Free museum days in Barcelona are a great budget way to have fun. There are more museums that waive fees, but I only have direct experience with these three: The Barcelona City History Museum, The Frederic Mares Museum, and The Picasso Museum.
The Barcelona City History Museum
The best way to get to a know a city is to walk it. Another great way is to talk with locals. And a third way to learn about a city is to learn about its history. The Barcelona City Museum is all about the history of this city, and it’s presented to visitors in an engaging way.
Who wouldn’t find it cool to walk right over Roman ruins? That’s what’s happened here. The ruins are ‘underneath’ the modern city. Walkways lead visitors through a maze of sections of the old Barcino – what it was called before it became Barcelona.
There are animated short film clips dotted on the route to help visitors visualize the grandeur that once stood where they themselves stand as they watch the films. The first film is in a room at ground level, before the elevator takes visitors down, and back roughly two-thousand years.
The great old buildings of the Roman Empire were eventually mostly dismantled and used for newer construction. But the pieces that remain in this part of the old Gothic Quarter made history come alive for this budget-traveling kid.
Free admission is on Sunday starting at 3:00 p.m., and there is no audio guide possible for the free entry.
The official website is here.
Note, to find the free entry information on the website, I had to click on the “Buy Tickets” link and start to go through the process as if I was actually buying the tickets. When I got to the calendar, I finally saw the updated hours information and the free entry schedule.
The Frederic Mares Museum
This is an extraordinary collection of mostly sculptures. Frederic Mares was a sculptor himself, and throughout his life he collected other sculptures, and also other items – everything from keys to pictures to decks of playing cards.
The sculptures comprise a few floors of the museum, and the other goods take up a couple more floors. If you are a collector of anything yourself, you will appreciate what this guy must’ve gone through to get all of this stuff.
Most of the sculptures are religious.
The displays start from the times Romans worshiped the gods, and take you through Christianity’s birth and growth through the 19th century.
The museum is in the Gothic Quarter, practically around the corner from the Barcelona City History Museum, and both are right outside the cathedral.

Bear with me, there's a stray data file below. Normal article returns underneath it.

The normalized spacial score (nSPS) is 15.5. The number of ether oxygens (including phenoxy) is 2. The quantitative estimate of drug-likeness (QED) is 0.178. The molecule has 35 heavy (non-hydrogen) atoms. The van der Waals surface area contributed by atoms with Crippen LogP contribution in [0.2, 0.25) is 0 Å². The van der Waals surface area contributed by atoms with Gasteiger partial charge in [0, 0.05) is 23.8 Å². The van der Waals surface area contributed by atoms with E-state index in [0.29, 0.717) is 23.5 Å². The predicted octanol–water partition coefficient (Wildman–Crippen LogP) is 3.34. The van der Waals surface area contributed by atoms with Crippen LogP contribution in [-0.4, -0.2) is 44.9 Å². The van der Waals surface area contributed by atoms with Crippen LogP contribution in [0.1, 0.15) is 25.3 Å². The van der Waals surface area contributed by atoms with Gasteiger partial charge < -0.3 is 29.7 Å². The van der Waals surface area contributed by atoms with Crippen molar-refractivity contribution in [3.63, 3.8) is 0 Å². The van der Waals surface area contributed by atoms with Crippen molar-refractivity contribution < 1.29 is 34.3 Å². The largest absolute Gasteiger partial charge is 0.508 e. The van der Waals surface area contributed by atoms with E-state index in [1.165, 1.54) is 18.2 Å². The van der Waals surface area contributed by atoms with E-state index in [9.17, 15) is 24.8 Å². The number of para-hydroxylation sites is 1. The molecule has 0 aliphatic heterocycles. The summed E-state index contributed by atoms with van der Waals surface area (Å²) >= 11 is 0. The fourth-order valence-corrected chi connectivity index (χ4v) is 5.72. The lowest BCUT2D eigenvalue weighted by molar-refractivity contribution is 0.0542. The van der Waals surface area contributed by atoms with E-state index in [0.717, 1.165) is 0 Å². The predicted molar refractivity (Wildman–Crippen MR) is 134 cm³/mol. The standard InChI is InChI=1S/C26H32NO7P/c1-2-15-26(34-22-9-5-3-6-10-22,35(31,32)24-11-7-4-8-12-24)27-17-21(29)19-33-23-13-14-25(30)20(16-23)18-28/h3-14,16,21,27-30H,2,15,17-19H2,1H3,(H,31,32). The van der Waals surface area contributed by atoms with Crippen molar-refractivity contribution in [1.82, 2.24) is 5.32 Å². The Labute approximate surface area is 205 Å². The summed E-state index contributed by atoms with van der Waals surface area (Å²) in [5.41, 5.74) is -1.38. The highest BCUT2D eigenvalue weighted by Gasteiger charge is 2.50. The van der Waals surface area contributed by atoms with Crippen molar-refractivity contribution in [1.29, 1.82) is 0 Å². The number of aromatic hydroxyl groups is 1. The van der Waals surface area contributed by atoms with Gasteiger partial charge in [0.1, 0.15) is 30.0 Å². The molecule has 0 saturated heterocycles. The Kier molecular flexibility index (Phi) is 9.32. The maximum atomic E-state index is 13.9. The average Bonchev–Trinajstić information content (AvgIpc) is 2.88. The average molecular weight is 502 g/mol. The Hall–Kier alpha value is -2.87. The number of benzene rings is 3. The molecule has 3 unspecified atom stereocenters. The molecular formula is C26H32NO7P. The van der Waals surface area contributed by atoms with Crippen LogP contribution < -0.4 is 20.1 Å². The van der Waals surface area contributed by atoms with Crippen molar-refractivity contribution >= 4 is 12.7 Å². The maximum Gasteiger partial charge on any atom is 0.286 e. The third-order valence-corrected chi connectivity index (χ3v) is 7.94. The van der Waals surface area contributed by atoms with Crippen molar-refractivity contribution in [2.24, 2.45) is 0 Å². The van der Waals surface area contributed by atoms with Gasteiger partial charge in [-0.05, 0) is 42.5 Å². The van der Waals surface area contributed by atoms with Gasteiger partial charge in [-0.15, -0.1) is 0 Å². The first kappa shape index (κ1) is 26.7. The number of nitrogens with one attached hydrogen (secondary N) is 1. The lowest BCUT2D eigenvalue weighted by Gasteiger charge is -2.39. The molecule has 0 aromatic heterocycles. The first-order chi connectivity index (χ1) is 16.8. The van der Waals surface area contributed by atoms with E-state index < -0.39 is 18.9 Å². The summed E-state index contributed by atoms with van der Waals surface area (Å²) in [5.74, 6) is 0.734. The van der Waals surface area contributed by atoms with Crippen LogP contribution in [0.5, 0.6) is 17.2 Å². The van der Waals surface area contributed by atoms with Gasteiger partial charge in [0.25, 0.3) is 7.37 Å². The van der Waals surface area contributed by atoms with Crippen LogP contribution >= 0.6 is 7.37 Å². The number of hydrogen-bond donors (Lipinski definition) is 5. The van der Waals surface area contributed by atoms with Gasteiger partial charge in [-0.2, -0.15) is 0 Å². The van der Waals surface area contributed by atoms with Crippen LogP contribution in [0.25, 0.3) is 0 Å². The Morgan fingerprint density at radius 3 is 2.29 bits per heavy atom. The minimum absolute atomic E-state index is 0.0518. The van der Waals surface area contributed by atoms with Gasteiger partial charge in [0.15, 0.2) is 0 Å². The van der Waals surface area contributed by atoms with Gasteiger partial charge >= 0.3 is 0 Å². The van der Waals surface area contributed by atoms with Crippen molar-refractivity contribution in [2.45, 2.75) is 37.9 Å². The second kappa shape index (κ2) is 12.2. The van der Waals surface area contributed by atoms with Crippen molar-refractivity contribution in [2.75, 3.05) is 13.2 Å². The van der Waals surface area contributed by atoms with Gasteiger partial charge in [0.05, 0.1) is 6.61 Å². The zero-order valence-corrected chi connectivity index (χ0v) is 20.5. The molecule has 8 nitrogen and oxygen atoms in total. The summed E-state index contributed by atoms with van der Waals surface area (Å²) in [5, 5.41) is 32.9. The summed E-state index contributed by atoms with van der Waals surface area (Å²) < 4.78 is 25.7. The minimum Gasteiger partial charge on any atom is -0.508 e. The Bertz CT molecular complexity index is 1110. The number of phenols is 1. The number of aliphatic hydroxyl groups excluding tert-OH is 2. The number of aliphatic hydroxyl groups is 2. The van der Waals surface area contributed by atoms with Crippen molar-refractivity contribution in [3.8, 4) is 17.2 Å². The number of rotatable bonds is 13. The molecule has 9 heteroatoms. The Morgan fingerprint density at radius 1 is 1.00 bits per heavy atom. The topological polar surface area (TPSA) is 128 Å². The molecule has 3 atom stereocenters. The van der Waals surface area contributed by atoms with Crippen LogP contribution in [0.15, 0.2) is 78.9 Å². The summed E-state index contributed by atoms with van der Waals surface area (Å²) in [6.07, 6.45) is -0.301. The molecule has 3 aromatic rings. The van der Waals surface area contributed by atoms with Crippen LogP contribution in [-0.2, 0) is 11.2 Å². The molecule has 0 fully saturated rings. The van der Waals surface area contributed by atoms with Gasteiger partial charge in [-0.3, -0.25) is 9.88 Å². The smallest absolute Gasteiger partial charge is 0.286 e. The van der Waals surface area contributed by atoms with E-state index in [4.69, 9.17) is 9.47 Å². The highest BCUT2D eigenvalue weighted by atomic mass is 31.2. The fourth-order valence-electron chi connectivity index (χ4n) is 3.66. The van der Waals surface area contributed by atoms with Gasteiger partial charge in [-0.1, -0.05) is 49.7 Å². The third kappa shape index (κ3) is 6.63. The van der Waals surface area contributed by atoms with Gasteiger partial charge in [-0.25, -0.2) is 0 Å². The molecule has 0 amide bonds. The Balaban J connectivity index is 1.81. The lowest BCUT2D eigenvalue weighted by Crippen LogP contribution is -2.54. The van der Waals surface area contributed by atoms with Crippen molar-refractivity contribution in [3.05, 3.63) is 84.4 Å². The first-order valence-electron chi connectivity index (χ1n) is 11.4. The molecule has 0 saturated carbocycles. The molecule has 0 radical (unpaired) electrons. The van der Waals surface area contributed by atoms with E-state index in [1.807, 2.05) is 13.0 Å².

Free admission is on Sundays from 3:00 p.m. to 8:00 p.m. Please check their website first – which is here. Days and times sometimes change. While we were in Barcelona, this museum extended its hours, for example.
The Picasso Museum
The Picasso Museum is free every Thursday from 6:00 p.m. to 9:30 p.m.. When we arrived without tickets, we couldn’t get in. DOH!
Tickets need to be ‘ordered’ on the website. Even though it’s free admission on Thursdays, tickets are given out on a first come, first order basis. When I first looked up the information on the official website, I didn’t scroll down far enough to see tickets were needed even for free admission. And we had plans with family and friends for every other Thursday evening during our month-long stay, so we ran out of free museum days in Barcelona.
The official site is here. Do not make my mistake.
Scroll down and follow the directions for the “free-of-charge” times.
Go through the process like you are buying paid tickets.
It’s a bummer we missed The Picasso Museum because of my mistake. We could have paid for admission on our last full day in Barcelona. Instead, we used our money on a museum I wanted to visit more: the Dali Theater-Museum in Figueres, Spain. Read about that amazing museum here.
As slow travelers, we stayed more than a month in Barcelona, but we could have spent a year there. There’s so much to see and do in Barcelona, and also in the region. It can be tough to fit it all in, but it’s worth the travel planning challenge.
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